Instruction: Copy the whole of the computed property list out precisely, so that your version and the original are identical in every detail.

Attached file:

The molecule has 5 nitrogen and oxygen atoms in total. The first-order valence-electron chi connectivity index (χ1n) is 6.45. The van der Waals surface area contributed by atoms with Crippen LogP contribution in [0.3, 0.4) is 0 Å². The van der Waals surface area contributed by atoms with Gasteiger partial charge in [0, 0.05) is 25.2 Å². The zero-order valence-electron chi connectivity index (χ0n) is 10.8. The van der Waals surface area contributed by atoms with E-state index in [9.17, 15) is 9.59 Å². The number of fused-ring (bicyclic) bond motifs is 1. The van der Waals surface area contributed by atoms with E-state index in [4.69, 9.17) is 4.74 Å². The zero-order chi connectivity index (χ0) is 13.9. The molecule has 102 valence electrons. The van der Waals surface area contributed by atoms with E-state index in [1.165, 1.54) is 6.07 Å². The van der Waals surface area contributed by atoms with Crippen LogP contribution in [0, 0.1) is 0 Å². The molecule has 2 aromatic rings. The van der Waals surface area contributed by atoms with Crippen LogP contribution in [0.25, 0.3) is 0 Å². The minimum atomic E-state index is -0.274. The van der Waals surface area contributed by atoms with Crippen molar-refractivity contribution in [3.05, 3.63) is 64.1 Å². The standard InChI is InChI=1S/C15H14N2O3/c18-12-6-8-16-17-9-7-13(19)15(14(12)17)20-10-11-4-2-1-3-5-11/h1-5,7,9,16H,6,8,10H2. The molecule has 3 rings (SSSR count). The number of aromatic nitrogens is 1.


The molecule has 5 nitrogen and oxygen atoms in total. The first-order valence-electron chi connectivity index (χ1n) is 6.45. The van der Waals surface area contributed by atoms with Crippen LogP contribution in [0.3, 0.4) is 0 Å². The van der Waals surface area contributed by atoms with Gasteiger partial charge in [0, 0.05) is 25.2 Å². The zero-order valence-electron chi connectivity index (χ0n) is 10.8. The van der Waals surface area contributed by atoms with E-state index in [9.17, 15) is 9.59 Å². The number of fused-ring (bicyclic) bond motifs is 1. The van der Waals surface area contributed by atoms with E-state index in [4.69, 9.17) is 4.74 Å². The zero-order chi connectivity index (χ0) is 13.9. The molecule has 102 valence electrons. The van der Waals surface area contributed by atoms with E-state index in [1.165, 1.54) is 6.07 Å². The van der Waals surface area contributed by atoms with Crippen LogP contribution in [0, 0.1) is 0 Å². The molecule has 2 aromatic rings. The van der Waals surface area contributed by atoms with Crippen LogP contribution in [0.25, 0.3) is 0 Å². The minimum atomic E-state index is -0.274. The van der Waals surface area contributed by atoms with Crippen molar-refractivity contribution in [3.05, 3.63) is 64.1 Å². The standard InChI is InChI=1S/C15H14N2O3/c18-12-6-8-16-17-9-7-13(19)15(14(12)17)20-10-11-4-2-1-3-5-11/h1-5,7,9,16H,6,8,10H2. The molecule has 3 rings (SSSR count). The number of aromatic nitrogens is 1.